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Bit by bit: social research in the digital age

청구기호
300.72 BIT2018
발행사항
Princeton, New Jersey : Princeton University Press, 2018
형태사항
423 p
서지주기
Includes bibliographical references and index
ISBN
9780691158648
소장정보
위치등록번호청구기호 / 출력상태반납예정일
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책 소개

An innovative and accessible guide to doing social research in the digital age

In just the past several years, we have witnessed the birth and rapid spread of social media, mobile phones, and numerous other digital marvels. In addition to changing how we live, these tools enable us to collect and process data about human behavior on a scale never before imaginable, offering entirely new approaches to core questions about social behavior. Bit by Bit is the key to unlocking these powerful methods?a landmark book that will fundamentally change how the next generation of social scientists and data scientists explores the world around us.

Bit by Bit is the essential guide to mastering the key principles of doing social research in this fast-evolving digital age. In this comprehensive yet accessible book, Matthew Salganik explains how the digital revolution is transforming how social scientists observe behavior, ask questions, run experiments, and engage in mass collaborations. He provides a wealth of real-world examples throughout and also lays out a principles-based approach to handling ethical challenges.

Bit by Bit is an invaluable resource for social scientists who want to harness the research potential of big data and a must-read for data scientists interested in applying the lessons of social science to tomorrow’s technologies.

  • Illustrates important ideas with examples of outstanding research
  • Combines ideas from social science and data science in an accessible style and without jargon
  • Goes beyond the analysis of “found” data to discuss the collection of “designed” data such as surveys, experiments, and mass collaboration
  • Features an entire chapter on ethics
  • Includes extensive suggestions for further reading and activities for the classroom or self-study


목차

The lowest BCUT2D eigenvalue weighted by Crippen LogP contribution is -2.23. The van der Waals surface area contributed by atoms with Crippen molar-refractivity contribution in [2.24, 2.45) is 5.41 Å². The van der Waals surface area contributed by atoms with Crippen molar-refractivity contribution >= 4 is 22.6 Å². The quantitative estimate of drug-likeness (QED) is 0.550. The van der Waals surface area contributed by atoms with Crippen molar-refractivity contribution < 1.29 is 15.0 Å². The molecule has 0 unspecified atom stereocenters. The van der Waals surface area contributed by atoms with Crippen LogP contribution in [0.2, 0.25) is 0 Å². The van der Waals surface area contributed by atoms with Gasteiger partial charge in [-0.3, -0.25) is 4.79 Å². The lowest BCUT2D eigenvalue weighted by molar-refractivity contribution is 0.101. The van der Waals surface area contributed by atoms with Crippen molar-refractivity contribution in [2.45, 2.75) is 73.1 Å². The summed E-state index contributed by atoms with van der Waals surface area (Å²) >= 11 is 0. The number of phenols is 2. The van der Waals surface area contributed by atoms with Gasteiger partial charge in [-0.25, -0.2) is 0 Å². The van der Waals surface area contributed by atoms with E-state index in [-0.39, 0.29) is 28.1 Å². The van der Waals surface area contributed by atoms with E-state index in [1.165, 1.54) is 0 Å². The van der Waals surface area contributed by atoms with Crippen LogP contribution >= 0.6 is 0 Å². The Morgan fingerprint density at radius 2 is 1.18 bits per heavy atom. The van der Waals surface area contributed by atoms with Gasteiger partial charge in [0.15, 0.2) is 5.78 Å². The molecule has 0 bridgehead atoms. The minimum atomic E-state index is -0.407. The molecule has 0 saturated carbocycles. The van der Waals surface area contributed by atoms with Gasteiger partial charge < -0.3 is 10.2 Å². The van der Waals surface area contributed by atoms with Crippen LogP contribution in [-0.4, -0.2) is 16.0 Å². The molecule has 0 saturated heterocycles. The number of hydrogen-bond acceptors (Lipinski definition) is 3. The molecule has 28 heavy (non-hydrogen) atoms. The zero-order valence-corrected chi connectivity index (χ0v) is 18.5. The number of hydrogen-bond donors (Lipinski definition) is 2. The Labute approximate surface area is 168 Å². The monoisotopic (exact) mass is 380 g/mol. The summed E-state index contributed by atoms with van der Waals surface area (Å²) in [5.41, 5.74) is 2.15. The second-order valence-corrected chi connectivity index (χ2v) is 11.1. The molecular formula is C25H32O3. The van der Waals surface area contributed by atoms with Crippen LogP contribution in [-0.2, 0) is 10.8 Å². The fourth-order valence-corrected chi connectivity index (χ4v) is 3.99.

1 Preface 2 Introduction 2.1 Reader note 2.2 Outline of the book 3 Observing 3.1 Introduction 3.2 Found data vs designed data 3.3 Common characteristics of digital exhaust 3.3.1 Good characteristics 3.3.1.1 Big 3.3.1.2 Always-on 3.3.1.3 Non-reactive 3.3.2 Bad properties 3.3.2.1 Incomplete 3.3.2.2 Corporate 3.3.2.3 Non-representative 3.3.2.4 Drifting 3.3.2.5 Algorithmic confounding 3.3.2.6 Spammy 3.3.3 Conclusion 3.4 Research strategies 3.4.1 Counting things 3.4.1.1 Taxis in New York City 3.4.1.2 Friendship formation among students 3.4.1.3 Censorship of social media by the Chinese government 3.4.1.4 Conclusion 3.4.2 Forecasting and nowcasting 3.4.2.1 Forecasting 3.4.2.2 Nowcasting 3.4.3 Approximately experiments 3.4.3.1 Natural experiments 3.4.3.2 Matching 3.5 Conclusion 3.6 Further reading 3.7 Activities 4 Asking 4.1 Introduction 4.2 Asking vs. observing 4.3 The total survey error framework 4.3.1 Representation 4.3.2 Measurement 4.3.3 Cost 4.4 Who to ask 4.4.1 Probability sampling: data collection and data analysis 4.4.2 Data analysis for non-probability samples 4.4.2.1 Xbox panel to predict the US election 4.4.3 Data collection in non-probability samples: sample matching 4.4.4 Conclusion 4.5 New ways of asking questions 4.5.1 Ecological momentary assessments 4.5.2 Wiki surveys 4.5.3 Gamification 4.6 Surveys linked to other data 4.6.1 Amplified asking 4.6.1.1 Wealth and well-being in Rwanda 4.6.2 Enriched asking 4.6.2.1 Who votes? 4.7 Conclusion 4.8 Technical appendix: Mathematical approach to probability and non-probability samples 4.9 Further reading 4.10 Activities 5 Experiments 5.1 Introduction 5.2 What are experiments? 5.3 Lab experiments, field experiments, and digital experiments 5.4 From evaluation to understanding and optimization 5.4.1 Validity 5.4.2 Heterogeneity of treatment effects 5.4.3 Mechanisms 5.5 Four types of experiments 5.5.1 Embedded experiments 5.5.1.1 Emotional contagion 5.5.1.2 Get out the vote 5.5.1.3 General properties of embedded experiments 5.5.2 Overlaid experiments 5.5.2.1 The visible hand and measuring discrimination 5.5.2.2 Cumulative advantage in social systems 5.5.2.3 General properties of overlaid experiments 5.5.3 Experiments in online labor markets 5.5.3.1 Can democracy work? 5.5.3.2 The cost of annoying ads 5.5.3.3 General properties of experiments on online labor markets 5.5.4 Group experiments 5.5.4.1 MusicLab 5.5.4.2 The spread of behavior in networks 5.5.4.3 General properties of group experiments 5.6 Conclusion 5.7 Technical appendix: Potential outcomes framework 5.8 Further reading 5.9 Activities 6 Collaborating 6.1 Introduction 6.2 Human computation 6.2.1 Galaxy Zoo 6.2.2 Crowd-coding of political manifestos 6.2.3 Conclusion 6.3 Open calls 6.3.1 Netflix Prize 6.3.2 Foldit 6.3.3 Peer-to-Patent 6.3.4 Conclusion 6.4 Distributed data collection 6.4.1 eBird 6.4.2 PhotoCity 6.4.3 Conclusion 6.5 Designing your own 6.5.1 Motivate participants 6.5.2 Leverage heterogeneity 6.5.3 Focus attention 6.5.4 Enable surprise 6.5.5 Be ethical 6.5.6 Final design advice 6.6 Conclusion 6.7 Further reading 6.8 Activities 7 Ethics 7.1 Introduction 7.2 Research ethics in the analog age 7.2.1 Historic atrocities 7.2.2 Belmont Report 7.2.3 The Common Rule and IRBs 7.3 Research ethics in the digital age 7.3.1 Three examples 7.3.1.1 Emotional Contagion 7.3.1.2 Taste, Ties, and Time 7.3.1.3 Encore 7.3.2 Digital is different 7.3.3 Menlo Report 7.4 Foundational ideas 7.4.1 Principles 7.4.1.1 Respect for Persons 7.4.1.2 Beneficence 7.4.1.3 Justice 7.4.1.4 Respect for Law and Public Interest 7.4.2 Ethical frameworks 7.5 Areas of difficulty 7.5.1 Informed consent 7.5.1.1 Experiments without consent to study discrimination 7.5.1.2 Some form of consent for most research 7.5.1.3 Informed consent in practice 7.5.2 Understanding and managing informational risk 7.5.2.1 “Anonymization” and de-anonymization 7.5.2.2 Managing information risk 7.5.2.3 Information risk and sharing research data 7.5.3 Making decisions in the face of uncertainty 7.5.3.1 Minimal risk standard 7.5.3.2 Power analysis 7.5.3.3 Ethical-response surveys 7.5.3.4 Staged trials 7.6 Practical tips 7.6.1 The IRB is a floor, not a ceiling 7.6.2 Put yourself in everyone else’s shoes 7.6.3 Think of research ethics as continuous, not discrete 7.7 Conclusion 7.8 Further reading 7.9 Activities 8 Future